Aircraft-based nav system could help improve commercial air service reliability at Penticton Airport - InfoNews

Current Conditions

Mostly Cloudy
10.5°C

Aircraft-based nav system could help improve commercial air service reliability at Penticton Airport

FILE PHOTO - A passenger disembarks from a WestJet flight at the Penticton Regional Airport.
April 20, 2018 - 3:11 PM

PENTICTON - With more than $6 million in airport improvements planned for Penticton Regional Airport in the works, frequent and not-so-frequent flyers can soon expect to have a modern, up-to-date facility serving the South Okanagan.

However, that is of little use when flights can’t get in or out of the airport due to weather issues.

Cancelled flight statistics are not kept by Transport Canada — and individual airlines are tight-lipped when it comes to recounting such stats — but anecdotal evidence points to a difficult year for Penticton’s two commercial carriers as far as flight cancellations due to some unusually poor weather conditions this winter.

A possible solution to the frustrating issue of weather-related flight cancellations may come from a new form of navigation technology that doesn’t involve expensive investments in ground based navigation systems. However, it will take a willingness on the part of the airport’s commercial carriers to invest in the equipment and training to qualify for use of the new system.

Required Navigation Performance, or RNP, is an advanced form of GPS navigation that revolutionizes the way instrument approaches are designed and carried out. It won’t eliminate flight cancellations, but it will lower the allowed ceiling levels for take-offs and landings at Penticton Regional Airport.

John Michael Fleming with Nav Canada says RNP does not rely on ground-based equipment, but it's relatively new and only a few Canadian national operators are authorized to use it. He says RNP procedures have been established at Kelowna and Vancouver.

WestJet Encore media representative Lauren Stewart says WestJet uses RNAV (GPS-based) approaches to Penticton, but due to the airport’s close proximity to mountainous terrain, there is only one approach that is beneficial in poor weather conditions. She says Nav Canada is in the process of designing additional approaches that utilize RNP and she hopes that means more completed flights.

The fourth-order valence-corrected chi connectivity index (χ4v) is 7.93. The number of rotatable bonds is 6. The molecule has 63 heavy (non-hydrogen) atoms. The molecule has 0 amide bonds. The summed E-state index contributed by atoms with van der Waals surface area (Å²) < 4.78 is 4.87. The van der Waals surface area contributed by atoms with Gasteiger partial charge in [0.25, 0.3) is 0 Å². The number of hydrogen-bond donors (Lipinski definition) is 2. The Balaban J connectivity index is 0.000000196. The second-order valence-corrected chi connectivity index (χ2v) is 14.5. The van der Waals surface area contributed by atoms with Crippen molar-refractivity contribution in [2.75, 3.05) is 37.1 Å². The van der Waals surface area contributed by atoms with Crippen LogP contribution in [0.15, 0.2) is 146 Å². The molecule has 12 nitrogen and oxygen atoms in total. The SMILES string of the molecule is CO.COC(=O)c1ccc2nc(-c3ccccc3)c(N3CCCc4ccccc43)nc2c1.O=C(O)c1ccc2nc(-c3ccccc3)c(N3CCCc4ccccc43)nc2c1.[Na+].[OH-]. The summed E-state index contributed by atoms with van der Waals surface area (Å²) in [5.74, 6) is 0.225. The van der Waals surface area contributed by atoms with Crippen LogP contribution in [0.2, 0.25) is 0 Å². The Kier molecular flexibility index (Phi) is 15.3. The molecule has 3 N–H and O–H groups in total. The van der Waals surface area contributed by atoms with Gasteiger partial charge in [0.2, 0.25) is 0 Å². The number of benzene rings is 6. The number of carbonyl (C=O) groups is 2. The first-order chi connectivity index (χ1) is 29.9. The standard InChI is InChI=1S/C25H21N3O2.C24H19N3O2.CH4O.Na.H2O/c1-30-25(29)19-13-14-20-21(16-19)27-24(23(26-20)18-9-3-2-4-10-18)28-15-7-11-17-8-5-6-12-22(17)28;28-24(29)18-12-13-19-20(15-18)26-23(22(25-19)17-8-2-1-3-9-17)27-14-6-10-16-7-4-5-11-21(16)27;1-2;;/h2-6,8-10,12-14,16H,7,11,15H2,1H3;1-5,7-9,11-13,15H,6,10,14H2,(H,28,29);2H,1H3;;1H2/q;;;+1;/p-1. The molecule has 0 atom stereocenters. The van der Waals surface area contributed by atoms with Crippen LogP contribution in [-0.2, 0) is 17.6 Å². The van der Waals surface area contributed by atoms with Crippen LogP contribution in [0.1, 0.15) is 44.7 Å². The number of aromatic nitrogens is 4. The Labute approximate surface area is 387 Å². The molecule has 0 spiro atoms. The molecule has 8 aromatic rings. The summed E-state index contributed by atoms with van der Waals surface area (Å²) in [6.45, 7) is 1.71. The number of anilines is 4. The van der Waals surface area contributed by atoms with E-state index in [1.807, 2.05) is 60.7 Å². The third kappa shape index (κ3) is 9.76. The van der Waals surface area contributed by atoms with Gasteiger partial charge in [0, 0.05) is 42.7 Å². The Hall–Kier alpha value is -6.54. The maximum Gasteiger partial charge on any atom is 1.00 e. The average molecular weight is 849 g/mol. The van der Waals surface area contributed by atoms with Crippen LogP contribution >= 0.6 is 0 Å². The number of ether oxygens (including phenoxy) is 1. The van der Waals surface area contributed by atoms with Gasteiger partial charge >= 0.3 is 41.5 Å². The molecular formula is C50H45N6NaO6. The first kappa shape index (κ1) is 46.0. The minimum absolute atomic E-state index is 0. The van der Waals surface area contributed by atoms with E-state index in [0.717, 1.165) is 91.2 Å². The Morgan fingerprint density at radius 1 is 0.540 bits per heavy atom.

“WestJet Encore is the only Canadian operator with Required Navigation Performance approach capability on the Bombardier Q400 and all our pilots are RNP trained. We understand it can be frustrating when flights are cancelled due to weather in the area but we always operate with safety in mind," Stewart says. "We look forward to working with our partner, Nav Canada, to develop these new approaches over the next few years."

Air Canada media spokesperson Angela Mah says the company sees “no foreseeable change in aircraft” to be operated on by the Jazz brand on the three, daily 50-seat Dash 8 aircraft flights in and out of Penticton.

“It is the right-sized plane for the Penticton market,” she says.

"Winter operations can be impacted by weather operating limits at origin or destination airports, and by other factors such as hub airports imposing a limit on the number of aircraft able to take-off for safety reasons," Mah says. "We have robust recovery plans throughout our network which includes rescheduling flights and/or planning alternate flights to get our customers safely to their destinations. Jazz has on occasion, also deployed a Q400 on this route for various reasons including for rescheduled flights affected by weather.”

Mah says comparisons to other airlines flying different routes can’t be made as Air Canada Jazz is the only carrier between Penticton and Vancouver.

It is possible for the aircraft to be retrofitted to the new technology, trade magazine Aviation Week said in a January 2015 article, but a recent column by South Okanagan-West Kootenay MP Dick Cannings noted Air Canada has plans to phase out its Dash 8 fleet over the next five years, adding Penticton needs to convince the route planning office of Air Canada the Q 400 aircraft would be a good match for their airport.

“South Okanagan government officials are considering presenting Air Canada with data showing the benefit of bringing the new planes to Penticton,” Cannings wrote, noting air travellers are keen to see changes brought in to the Penticton airport.


To contact a reporter for this story, email Steve Arstad or call 250-488-3065 or email the editor. You can also submit photos, videos or news tips to the newsroom and be entered to win a monthly prize draw.

We welcome your comments and opinions on our stories but play nice. We won't censor or delete comments unless they contain off-topic statements or links, unnecessary vulgarity, false facts, spam or obviously fake profiles. If you have any concerns about what you see in comments, email the editor in the link above. 

News from © iNFOnews, 2018
iNFOnews

  • Popular penticton News
  • Comments
View Site in: Desktop | Mobile